Caffeine is a risk factor for osteopenia of prematurity in preterm infants: a cohort study

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Ali, Ebtihal
Rockman-Greenberg, Cheryl
Moffatt, Michael
Narvey, Michael
Reed, Martin
Jiang, Depeng
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Abstract Background Caffeine, the most commonly used medication in Neonatal Intensive Care Units, has calciuric and osteoclastogenic effects. Methods To examine the association between the cumulative dose and duration of therapy of caffeine and osteopenia of prematurity, a retrospective cohort study was conducted including premature infants less than 31 weeks and birth weight less than 1500 g. Osteopenia of prematurity was evaluated using chest X-rays on a biweekly basis over 12 weeks of hospitalization. Results The cohort included 109 infants. 51% had osteopenia of prematurity and 8% had spontaneous rib fractures. Using the generalized linear mixed model, caffeine dose and duration of caffeine therapy showed a strong association with osteopenia of prematurity. Steroids and vitamin D were also significantly correlated with osteopenia of prematurity while diuretic use did not show a statistically significant effect. Conclusion The cumulative dose and duration of therapy of caffeine, as well as steroid are associated with osteopenia of prematurity in this cohort. Future studies are needed to confirm these findings and determine the lowest dose of caffeine needed to treat effectively apnea of prematurity.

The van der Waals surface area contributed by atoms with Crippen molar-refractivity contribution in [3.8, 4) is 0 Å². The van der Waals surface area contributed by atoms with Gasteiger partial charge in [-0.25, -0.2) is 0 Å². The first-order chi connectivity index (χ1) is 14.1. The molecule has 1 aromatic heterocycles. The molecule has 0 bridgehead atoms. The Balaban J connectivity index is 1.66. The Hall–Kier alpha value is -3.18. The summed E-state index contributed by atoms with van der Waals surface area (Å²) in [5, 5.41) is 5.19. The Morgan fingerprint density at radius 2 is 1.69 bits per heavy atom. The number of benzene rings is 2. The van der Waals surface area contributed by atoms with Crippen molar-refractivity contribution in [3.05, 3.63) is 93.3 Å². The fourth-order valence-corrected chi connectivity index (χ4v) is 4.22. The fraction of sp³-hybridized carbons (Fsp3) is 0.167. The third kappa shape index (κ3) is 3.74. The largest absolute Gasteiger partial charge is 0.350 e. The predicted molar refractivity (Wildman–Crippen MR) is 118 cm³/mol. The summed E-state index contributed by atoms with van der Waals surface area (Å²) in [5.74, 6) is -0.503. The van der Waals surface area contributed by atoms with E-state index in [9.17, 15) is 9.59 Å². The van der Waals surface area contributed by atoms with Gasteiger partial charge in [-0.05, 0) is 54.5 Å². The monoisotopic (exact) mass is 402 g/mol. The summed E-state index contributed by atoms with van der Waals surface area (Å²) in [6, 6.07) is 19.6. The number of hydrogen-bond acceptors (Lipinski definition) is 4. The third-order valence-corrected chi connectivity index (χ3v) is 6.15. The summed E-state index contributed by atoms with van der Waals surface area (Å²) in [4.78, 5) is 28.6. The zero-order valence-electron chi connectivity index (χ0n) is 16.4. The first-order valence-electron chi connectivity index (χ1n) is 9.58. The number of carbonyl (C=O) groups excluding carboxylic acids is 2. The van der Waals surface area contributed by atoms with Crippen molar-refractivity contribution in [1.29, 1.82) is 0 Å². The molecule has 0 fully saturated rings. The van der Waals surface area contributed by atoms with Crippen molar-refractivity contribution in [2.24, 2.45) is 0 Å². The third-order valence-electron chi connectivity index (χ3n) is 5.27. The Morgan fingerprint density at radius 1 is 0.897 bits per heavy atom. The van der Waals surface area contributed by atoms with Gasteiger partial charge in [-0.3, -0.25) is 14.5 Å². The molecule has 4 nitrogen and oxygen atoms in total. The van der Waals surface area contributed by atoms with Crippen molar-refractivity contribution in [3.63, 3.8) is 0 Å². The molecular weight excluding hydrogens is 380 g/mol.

BMC Pediatrics. 2018 Jan 22;18(1):9